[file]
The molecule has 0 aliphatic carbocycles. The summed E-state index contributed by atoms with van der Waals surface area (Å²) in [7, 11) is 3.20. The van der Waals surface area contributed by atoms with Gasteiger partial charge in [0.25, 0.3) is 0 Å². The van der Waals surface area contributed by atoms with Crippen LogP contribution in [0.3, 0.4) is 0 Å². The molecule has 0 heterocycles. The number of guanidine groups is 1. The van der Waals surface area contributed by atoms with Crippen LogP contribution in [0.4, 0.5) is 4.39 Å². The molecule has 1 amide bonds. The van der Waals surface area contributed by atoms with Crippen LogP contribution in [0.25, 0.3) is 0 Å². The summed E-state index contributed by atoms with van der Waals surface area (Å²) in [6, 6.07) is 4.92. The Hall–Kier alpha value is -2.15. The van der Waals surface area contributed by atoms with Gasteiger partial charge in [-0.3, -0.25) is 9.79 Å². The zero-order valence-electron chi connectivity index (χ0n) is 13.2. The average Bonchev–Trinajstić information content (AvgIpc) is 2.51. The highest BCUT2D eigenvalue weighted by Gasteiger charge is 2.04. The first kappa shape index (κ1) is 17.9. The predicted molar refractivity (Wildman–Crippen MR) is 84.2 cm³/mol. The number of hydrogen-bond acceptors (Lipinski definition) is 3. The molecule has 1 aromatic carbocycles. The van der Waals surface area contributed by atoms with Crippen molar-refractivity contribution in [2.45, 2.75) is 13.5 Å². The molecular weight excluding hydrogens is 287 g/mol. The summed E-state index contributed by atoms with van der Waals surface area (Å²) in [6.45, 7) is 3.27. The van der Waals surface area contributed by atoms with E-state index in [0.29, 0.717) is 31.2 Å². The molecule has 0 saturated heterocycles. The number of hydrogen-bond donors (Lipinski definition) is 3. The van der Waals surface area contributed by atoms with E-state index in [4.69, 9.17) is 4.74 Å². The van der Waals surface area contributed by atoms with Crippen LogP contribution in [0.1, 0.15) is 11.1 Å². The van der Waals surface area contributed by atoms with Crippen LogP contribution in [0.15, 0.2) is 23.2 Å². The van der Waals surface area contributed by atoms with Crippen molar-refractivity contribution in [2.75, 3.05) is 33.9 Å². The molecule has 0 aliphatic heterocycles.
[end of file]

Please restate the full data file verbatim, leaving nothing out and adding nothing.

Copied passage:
The molecule has 0 aliphatic carbocycles. The summed E-state index contributed by atoms with van der Waals surface area (Å²) in [7, 11) is 3.20. The van der Waals surface area contributed by atoms with Gasteiger partial charge in [0.25, 0.3) is 0 Å². The van der Waals surface area contributed by atoms with Crippen LogP contribution in [0.3, 0.4) is 0 Å². The molecule has 0 heterocycles. The number of guanidine groups is 1. The van der Waals surface area contributed by atoms with Crippen LogP contribution in [0.4, 0.5) is 4.39 Å². The molecule has 1 amide bonds. The van der Waals surface area contributed by atoms with Crippen LogP contribution in [0.25, 0.3) is 0 Å². The summed E-state index contributed by atoms with van der Waals surface area (Å²) in [6, 6.07) is 4.92. The Hall–Kier alpha value is -2.15. The van der Waals surface area contributed by atoms with Gasteiger partial charge in [-0.3, -0.25) is 9.79 Å². The zero-order valence-electron chi connectivity index (χ0n) is 13.2. The average Bonchev–Trinajstić information content (AvgIpc) is 2.51. The highest BCUT2D eigenvalue weighted by Gasteiger charge is 2.04. The first kappa shape index (κ1) is 17.9. The predicted molar refractivity (Wildman–Crippen MR) is 84.2 cm³/mol. The number of hydrogen-bond acceptors (Lipinski definition) is 3. The molecule has 1 aromatic carbocycles. The van der Waals surface area contributed by atoms with Crippen molar-refractivity contribution in [2.45, 2.75) is 13.5 Å². The molecular weight excluding hydrogens is 287 g/mol. The summed E-state index contributed by atoms with van der Waals surface area (Å²) in [6.45, 7) is 3.27. The van der Waals surface area contributed by atoms with E-state index in [0.29, 0.717) is 31.2 Å². The molecule has 0 saturated heterocycles. The number of hydrogen-bond donors (Lipinski definition) is 3. The van der Waals surface area contributed by atoms with E-state index in [4.69, 9.17) is 4.74 Å². The van der Waals surface area contributed by atoms with Crippen LogP contribution in [0.1, 0.15) is 11.1 Å². The van der Waals surface area contributed by atoms with Crippen LogP contribution in [0.15, 0.2) is 23.2 Å². The van der Waals surface area contributed by atoms with Crippen molar-refractivity contribution in [2.75, 3.05) is 33.9 Å². The molecule has 0 aliphatic heterocycles.